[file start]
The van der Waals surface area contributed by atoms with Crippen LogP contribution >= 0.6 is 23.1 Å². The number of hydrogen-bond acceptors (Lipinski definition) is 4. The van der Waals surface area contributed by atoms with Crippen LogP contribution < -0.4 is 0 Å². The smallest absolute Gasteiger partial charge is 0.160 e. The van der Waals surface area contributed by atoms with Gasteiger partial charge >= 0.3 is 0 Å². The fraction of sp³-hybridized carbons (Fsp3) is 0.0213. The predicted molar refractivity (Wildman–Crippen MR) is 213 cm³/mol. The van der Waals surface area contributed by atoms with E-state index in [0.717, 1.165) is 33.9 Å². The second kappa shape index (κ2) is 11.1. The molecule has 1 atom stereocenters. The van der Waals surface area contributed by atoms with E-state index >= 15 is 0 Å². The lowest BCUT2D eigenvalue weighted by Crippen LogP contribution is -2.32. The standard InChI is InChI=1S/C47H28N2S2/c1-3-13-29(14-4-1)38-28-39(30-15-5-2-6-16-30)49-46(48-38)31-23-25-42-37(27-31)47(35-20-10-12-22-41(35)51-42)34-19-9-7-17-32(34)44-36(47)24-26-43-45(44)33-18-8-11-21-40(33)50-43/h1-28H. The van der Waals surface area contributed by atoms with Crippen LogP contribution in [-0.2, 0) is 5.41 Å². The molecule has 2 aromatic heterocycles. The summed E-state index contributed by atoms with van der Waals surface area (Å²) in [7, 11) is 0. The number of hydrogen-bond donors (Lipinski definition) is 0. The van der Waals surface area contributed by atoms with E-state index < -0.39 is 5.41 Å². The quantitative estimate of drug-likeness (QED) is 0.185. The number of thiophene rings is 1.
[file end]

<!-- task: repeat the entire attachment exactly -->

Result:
The van der Waals surface area contributed by atoms with Crippen LogP contribution >= 0.6 is 23.1 Å². The number of hydrogen-bond acceptors (Lipinski definition) is 4. The van der Waals surface area contributed by atoms with Crippen LogP contribution < -0.4 is 0 Å². The smallest absolute Gasteiger partial charge is 0.160 e. The van der Waals surface area contributed by atoms with Gasteiger partial charge >= 0.3 is 0 Å². The fraction of sp³-hybridized carbons (Fsp3) is 0.0213. The predicted molar refractivity (Wildman–Crippen MR) is 213 cm³/mol. The van der Waals surface area contributed by atoms with E-state index in [0.717, 1.165) is 33.9 Å². The second kappa shape index (κ2) is 11.1. The molecule has 1 atom stereocenters. The van der Waals surface area contributed by atoms with E-state index >= 15 is 0 Å². The lowest BCUT2D eigenvalue weighted by Crippen LogP contribution is -2.32. The standard InChI is InChI=1S/C47H28N2S2/c1-3-13-29(14-4-1)38-28-39(30-15-5-2-6-16-30)49-46(48-38)31-23-25-42-37(27-31)47(35-20-10-12-22-41(35)51-42)34-19-9-7-17-32(34)44-36(47)24-26-43-45(44)33-18-8-11-21-40(33)50-43/h1-28H. The van der Waals surface area contributed by atoms with Crippen LogP contribution in [-0.2, 0) is 5.41 Å². The molecule has 2 aromatic heterocycles. The summed E-state index contributed by atoms with van der Waals surface area (Å²) in [7, 11) is 0. The number of hydrogen-bond donors (Lipinski definition) is 0. The van der Waals surface area contributed by atoms with E-state index < -0.39 is 5.41 Å². The quantitative estimate of drug-likeness (QED) is 0.185. The number of thiophene rings is 1.